Half of organizations fell victim to spear phishing in 2022

The latest spear phishing trends report from Barracuda Networks shows that 50 percent of organizations studied were victims of spear-phishing in 2022, with 24 percent having at least one email account compromised through account takeover.

The report draws on a data set that comprises 50 billion emails across 3.5 million mailboxes, including nearly 30 million spear-phishing emails, as well as a survey by Vanson Bourne of IT professionals from frontline to the most senior roles at 1,350 companies.

Although spear-phishing attacks make up only 0.1 percent of all e-mail based attacks, according to Barracuda data, they are responsible for 66 percent of all breaches.

Of those respondents that experienced a spear-phishing attack, 55 percent report machines infected with malware or viruses; 49 percent having sensitive data stolen; 48 percent having stolen login credentials; and 39 percent direct monetary loss.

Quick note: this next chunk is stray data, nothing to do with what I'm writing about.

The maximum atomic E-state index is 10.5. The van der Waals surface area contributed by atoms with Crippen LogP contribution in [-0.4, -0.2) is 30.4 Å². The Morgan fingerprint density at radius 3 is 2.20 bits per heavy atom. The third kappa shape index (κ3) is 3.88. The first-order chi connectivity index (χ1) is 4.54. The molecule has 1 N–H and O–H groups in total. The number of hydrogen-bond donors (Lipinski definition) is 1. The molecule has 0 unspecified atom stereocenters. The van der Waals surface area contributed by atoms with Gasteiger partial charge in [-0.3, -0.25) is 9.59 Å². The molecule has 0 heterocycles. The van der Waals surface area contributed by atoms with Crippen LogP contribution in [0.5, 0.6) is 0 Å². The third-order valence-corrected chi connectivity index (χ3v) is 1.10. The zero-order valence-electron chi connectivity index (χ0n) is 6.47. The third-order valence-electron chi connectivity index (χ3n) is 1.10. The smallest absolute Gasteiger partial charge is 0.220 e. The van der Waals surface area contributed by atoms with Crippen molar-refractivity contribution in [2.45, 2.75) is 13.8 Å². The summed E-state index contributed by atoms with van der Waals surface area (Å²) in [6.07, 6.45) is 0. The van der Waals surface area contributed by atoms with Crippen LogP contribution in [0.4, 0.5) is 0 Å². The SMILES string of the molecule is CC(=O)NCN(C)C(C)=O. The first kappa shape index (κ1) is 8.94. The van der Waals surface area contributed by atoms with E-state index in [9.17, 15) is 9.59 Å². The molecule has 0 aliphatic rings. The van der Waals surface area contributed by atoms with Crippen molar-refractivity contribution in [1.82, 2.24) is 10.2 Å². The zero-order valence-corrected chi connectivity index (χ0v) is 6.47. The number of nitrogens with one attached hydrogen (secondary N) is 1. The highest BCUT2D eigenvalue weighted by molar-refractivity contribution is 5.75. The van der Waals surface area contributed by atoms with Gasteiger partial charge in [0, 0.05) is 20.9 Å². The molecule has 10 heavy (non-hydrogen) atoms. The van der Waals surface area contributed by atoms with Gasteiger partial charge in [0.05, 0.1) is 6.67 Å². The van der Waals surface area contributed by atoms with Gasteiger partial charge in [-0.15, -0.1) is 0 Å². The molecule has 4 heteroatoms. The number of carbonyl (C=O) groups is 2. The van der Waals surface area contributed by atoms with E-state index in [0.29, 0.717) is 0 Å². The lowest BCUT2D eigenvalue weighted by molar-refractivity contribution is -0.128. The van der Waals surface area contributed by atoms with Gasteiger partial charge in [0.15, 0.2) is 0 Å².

The report suggests remote work is contributing to the problem. Users at companies with more than a 50 percent remote workforce report higher levels of suspicious emails -- 12 per day on average, compared to nine per day for those with less than a 50 percent remote workforce. In addition companies with more than a 50 percent remote workforce also report that it takes longer to both detect and response to email security incidents -- 55 hours to detect and 63 hours to response and mitigate, compared to an average of 36 hours and 51 hours respectively for organizations with fewer remote workers.

"Even though spear phishing is low volume, with its targeted and social engineering tactics, the technique leads to a disproportionate number of successful breaches, and the impact of just one successful attack can be devastating," says Fleming Shi, CTO of Barracuda. "To help stay ahead of these highly effective attacks, businesses must invest in account takeover protection solutions with artificial intelligence capabilities. Such tools will have far greater efficacy than rule-based detection mechanisms. Improved efficacy in detection will help stop spear-phishing with reduced response needed during an attack."

The full report is available from the Barracuda site.

Image credit: artursz/depositphotos.com

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